Please don't act on my suggestions without checking with a grown-up (ideally some kind of expert).

                        Comment


                          #13
                          Originally posted by Georgia123 View Post
                          Sorry, I'm quite new to this. How would they be required to mitigate their losses - what would that mean/involve?
                          By mitigate their losses, they would have to show a judge that they had diligently tried to replace you all the months that they were trying to sue you for.

                          The landlord can't simply give you a bill for six months when you leave (well they obviously can, but you would laugh in their face and throw it back at them with contempt).
                          They can only recover what the contract obliges you to pay, provided they weren't able to reuse the room you were renting.
                          When I post, I am expressing an opinion - feel free to disagree, I have been wrong before.
                          Please don't act on my suggestions without checking with a grown-up (ideally some kind of expert).

                          Comment


                            #14
                            Well, it's really unfair if it's a high rent AND he's asking for an increase rent from the new tenant, that doesn't seem like a level playing field at all. It should be like for like as a bare minimum.

                            Where is the property? Would your room make for a good airbnb let? You could try, make some money out of it, annoy the people you pube with and dot like and get accused of sub letting without permission, breaking the terms of your tenancy and you never know but the LL in his anger could evict you for it, which would be great for you.
                            "I'm afraid I didn't do enough background checks apart from checking her identity on Facebook" - ANON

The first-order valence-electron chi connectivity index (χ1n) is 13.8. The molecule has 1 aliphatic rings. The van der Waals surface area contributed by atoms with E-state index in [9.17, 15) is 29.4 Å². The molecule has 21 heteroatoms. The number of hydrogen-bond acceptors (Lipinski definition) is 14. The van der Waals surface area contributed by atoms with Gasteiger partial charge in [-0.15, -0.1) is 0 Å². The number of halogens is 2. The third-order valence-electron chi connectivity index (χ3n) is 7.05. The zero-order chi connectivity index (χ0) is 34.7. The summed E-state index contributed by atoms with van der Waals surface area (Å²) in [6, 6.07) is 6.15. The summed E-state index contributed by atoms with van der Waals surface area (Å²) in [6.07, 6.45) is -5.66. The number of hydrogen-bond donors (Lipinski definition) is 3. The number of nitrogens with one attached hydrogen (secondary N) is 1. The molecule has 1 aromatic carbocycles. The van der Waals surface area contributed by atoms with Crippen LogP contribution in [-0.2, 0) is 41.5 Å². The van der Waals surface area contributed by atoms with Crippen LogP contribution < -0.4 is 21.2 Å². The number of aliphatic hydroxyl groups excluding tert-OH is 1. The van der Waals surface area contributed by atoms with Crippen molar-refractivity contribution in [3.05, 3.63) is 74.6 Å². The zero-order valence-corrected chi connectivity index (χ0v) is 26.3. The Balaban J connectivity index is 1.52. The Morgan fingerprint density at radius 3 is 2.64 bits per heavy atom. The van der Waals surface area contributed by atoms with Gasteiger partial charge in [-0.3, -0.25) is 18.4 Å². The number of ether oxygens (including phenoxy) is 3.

What I say is based on my own experience and research - Please don't take as gospel without first checking the gospel yourself.

                            Comment


                              #15
                              Originally posted by Georgia123 View Post
                              Yes, I did ask a friend who is a solicitor about the break clause and their opinion was that it's not worded well - as it seems to suggest that if there is a replacement tenant, they need to be acceptable to the landlord and remaining tenants. However, it doesn't say that I can only leave subject to there being a replacement tenant i.e. my leaving isn't dependent on a tenant being there.

                              However the solicitor said it could still be argued either way and wasn't 100% confident in what they told me, hence my asking here as well
                              Quite.

                              Since it is difficult to work out what the clause means I think the way forward is to argue that it is interpreted in favour of the tenant.

                              I started a thread on the clause here: http://swarblaw.co.uk/viewtopic.php?f=7&t=4830

                              Comment